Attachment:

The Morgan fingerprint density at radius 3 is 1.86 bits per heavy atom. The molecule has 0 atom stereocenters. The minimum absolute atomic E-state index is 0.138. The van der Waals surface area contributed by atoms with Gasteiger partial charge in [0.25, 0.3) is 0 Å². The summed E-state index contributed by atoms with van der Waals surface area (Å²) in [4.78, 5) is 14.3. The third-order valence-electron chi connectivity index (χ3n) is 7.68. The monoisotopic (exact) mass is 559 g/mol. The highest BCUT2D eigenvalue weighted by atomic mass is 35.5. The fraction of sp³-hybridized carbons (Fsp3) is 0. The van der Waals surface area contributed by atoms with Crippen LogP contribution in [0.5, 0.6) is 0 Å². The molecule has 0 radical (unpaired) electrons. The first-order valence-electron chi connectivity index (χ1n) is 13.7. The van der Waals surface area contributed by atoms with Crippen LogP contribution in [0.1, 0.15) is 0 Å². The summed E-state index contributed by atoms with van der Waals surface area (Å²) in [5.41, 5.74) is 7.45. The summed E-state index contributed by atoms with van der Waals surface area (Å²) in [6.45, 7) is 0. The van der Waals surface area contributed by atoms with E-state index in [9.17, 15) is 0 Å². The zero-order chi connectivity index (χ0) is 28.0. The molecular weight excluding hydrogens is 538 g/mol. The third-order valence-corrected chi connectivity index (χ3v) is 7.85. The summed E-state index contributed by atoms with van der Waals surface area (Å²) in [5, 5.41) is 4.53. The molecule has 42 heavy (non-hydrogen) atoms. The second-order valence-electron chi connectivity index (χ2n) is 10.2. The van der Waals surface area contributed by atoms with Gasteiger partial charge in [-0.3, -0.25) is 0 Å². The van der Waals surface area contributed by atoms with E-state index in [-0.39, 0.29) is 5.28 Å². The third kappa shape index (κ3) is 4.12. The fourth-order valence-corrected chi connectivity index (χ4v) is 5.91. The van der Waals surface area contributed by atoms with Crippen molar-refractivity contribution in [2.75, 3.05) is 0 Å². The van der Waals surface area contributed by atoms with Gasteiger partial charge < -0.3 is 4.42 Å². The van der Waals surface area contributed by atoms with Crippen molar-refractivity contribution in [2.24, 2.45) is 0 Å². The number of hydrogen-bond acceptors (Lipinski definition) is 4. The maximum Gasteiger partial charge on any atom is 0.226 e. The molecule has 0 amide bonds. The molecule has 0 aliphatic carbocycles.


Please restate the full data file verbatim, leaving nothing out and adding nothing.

The Morgan fingerprint density at radius 3 is 1.86 bits per heavy atom. The molecule has 0 atom stereocenters. The minimum absolute atomic E-state index is 0.138. The van der Waals surface area contributed by atoms with Gasteiger partial charge in [0.25, 0.3) is 0 Å². The summed E-state index contributed by atoms with van der Waals surface area (Å²) in [4.78, 5) is 14.3. The third-order valence-electron chi connectivity index (χ3n) is 7.68. The monoisotopic (exact) mass is 559 g/mol. The highest BCUT2D eigenvalue weighted by atomic mass is 35.5. The fraction of sp³-hybridized carbons (Fsp3) is 0. The van der Waals surface area contributed by atoms with Crippen LogP contribution in [0.5, 0.6) is 0 Å². The molecule has 0 radical (unpaired) electrons. The first-order valence-electron chi connectivity index (χ1n) is 13.7. The van der Waals surface area contributed by atoms with Crippen LogP contribution in [0.1, 0.15) is 0 Å². The summed E-state index contributed by atoms with van der Waals surface area (Å²) in [5.41, 5.74) is 7.45. The summed E-state index contributed by atoms with van der Waals surface area (Å²) in [6.45, 7) is 0. The van der Waals surface area contributed by atoms with E-state index in [9.17, 15) is 0 Å². The zero-order chi connectivity index (χ0) is 28.0. The molecular weight excluding hydrogens is 538 g/mol. The third-order valence-corrected chi connectivity index (χ3v) is 7.85. The summed E-state index contributed by atoms with van der Waals surface area (Å²) in [5, 5.41) is 4.53. The molecule has 42 heavy (non-hydrogen) atoms. The second-order valence-electron chi connectivity index (χ2n) is 10.2. The van der Waals surface area contributed by atoms with Gasteiger partial charge in [-0.3, -0.25) is 0 Å². The van der Waals surface area contributed by atoms with E-state index in [-0.39, 0.29) is 5.28 Å². The third kappa shape index (κ3) is 4.12. The fourth-order valence-corrected chi connectivity index (χ4v) is 5.91. The van der Waals surface area contributed by atoms with Crippen molar-refractivity contribution in [2.75, 3.05) is 0 Å². The van der Waals surface area contributed by atoms with Gasteiger partial charge < -0.3 is 4.42 Å². The van der Waals surface area contributed by atoms with Crippen molar-refractivity contribution in [2.24, 2.45) is 0 Å². The number of hydrogen-bond acceptors (Lipinski definition) is 4. The maximum Gasteiger partial charge on any atom is 0.226 e. The molecule has 0 amide bonds. The molecule has 0 aliphatic carbocycles.